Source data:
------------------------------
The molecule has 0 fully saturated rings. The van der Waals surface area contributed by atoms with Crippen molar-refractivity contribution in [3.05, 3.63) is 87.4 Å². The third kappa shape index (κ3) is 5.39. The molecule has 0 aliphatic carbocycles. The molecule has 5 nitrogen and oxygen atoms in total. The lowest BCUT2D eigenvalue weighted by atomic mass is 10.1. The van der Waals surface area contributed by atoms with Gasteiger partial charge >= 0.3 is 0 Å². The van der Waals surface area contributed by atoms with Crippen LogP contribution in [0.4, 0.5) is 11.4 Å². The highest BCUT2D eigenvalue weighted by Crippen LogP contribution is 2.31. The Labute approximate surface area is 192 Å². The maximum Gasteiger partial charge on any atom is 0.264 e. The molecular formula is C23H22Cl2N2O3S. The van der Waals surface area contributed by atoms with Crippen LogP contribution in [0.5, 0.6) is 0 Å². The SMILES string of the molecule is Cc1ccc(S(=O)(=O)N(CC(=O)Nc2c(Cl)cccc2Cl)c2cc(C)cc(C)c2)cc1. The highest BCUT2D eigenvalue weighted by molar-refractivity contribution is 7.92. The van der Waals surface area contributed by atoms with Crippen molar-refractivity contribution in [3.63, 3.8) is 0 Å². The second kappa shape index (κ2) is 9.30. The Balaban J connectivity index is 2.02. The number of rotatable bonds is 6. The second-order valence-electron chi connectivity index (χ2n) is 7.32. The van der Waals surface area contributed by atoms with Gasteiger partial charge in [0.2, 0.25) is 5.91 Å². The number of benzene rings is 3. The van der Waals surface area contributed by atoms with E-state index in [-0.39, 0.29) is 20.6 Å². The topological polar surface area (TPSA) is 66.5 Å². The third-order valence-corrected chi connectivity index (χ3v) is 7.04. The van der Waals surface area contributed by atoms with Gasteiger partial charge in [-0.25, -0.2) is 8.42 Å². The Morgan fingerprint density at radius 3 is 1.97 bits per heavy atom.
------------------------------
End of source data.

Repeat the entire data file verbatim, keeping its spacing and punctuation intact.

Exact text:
The molecule has 0 fully saturated rings. The van der Waals surface area contributed by atoms with Crippen molar-refractivity contribution in [3.05, 3.63) is 87.4 Å². The third kappa shape index (κ3) is 5.39. The molecule has 0 aliphatic carbocycles. The molecule has 5 nitrogen and oxygen atoms in total. The lowest BCUT2D eigenvalue weighted by atomic mass is 10.1. The van der Waals surface area contributed by atoms with Gasteiger partial charge >= 0.3 is 0 Å². The van der Waals surface area contributed by atoms with Crippen LogP contribution in [0.4, 0.5) is 11.4 Å². The highest BCUT2D eigenvalue weighted by Crippen LogP contribution is 2.31. The Labute approximate surface area is 192 Å². The maximum Gasteiger partial charge on any atom is 0.264 e. The molecular formula is C23H22Cl2N2O3S. The van der Waals surface area contributed by atoms with Crippen LogP contribution in [0.5, 0.6) is 0 Å². The SMILES string of the molecule is Cc1ccc(S(=O)(=O)N(CC(=O)Nc2c(Cl)cccc2Cl)c2cc(C)cc(C)c2)cc1. The highest BCUT2D eigenvalue weighted by molar-refractivity contribution is 7.92. The van der Waals surface area contributed by atoms with Crippen molar-refractivity contribution in [3.63, 3.8) is 0 Å². The second kappa shape index (κ2) is 9.30. The Balaban J connectivity index is 2.02. The number of rotatable bonds is 6. The second-order valence-electron chi connectivity index (χ2n) is 7.32. The van der Waals surface area contributed by atoms with Gasteiger partial charge in [0.2, 0.25) is 5.91 Å². The number of benzene rings is 3. The van der Waals surface area contributed by atoms with E-state index in [-0.39, 0.29) is 20.6 Å². The topological polar surface area (TPSA) is 66.5 Å². The third-order valence-corrected chi connectivity index (χ3v) is 7.04. The van der Waals surface area contributed by atoms with Gasteiger partial charge in [-0.25, -0.2) is 8.42 Å². The Morgan fingerprint density at radius 3 is 1.97 bits per heavy atom.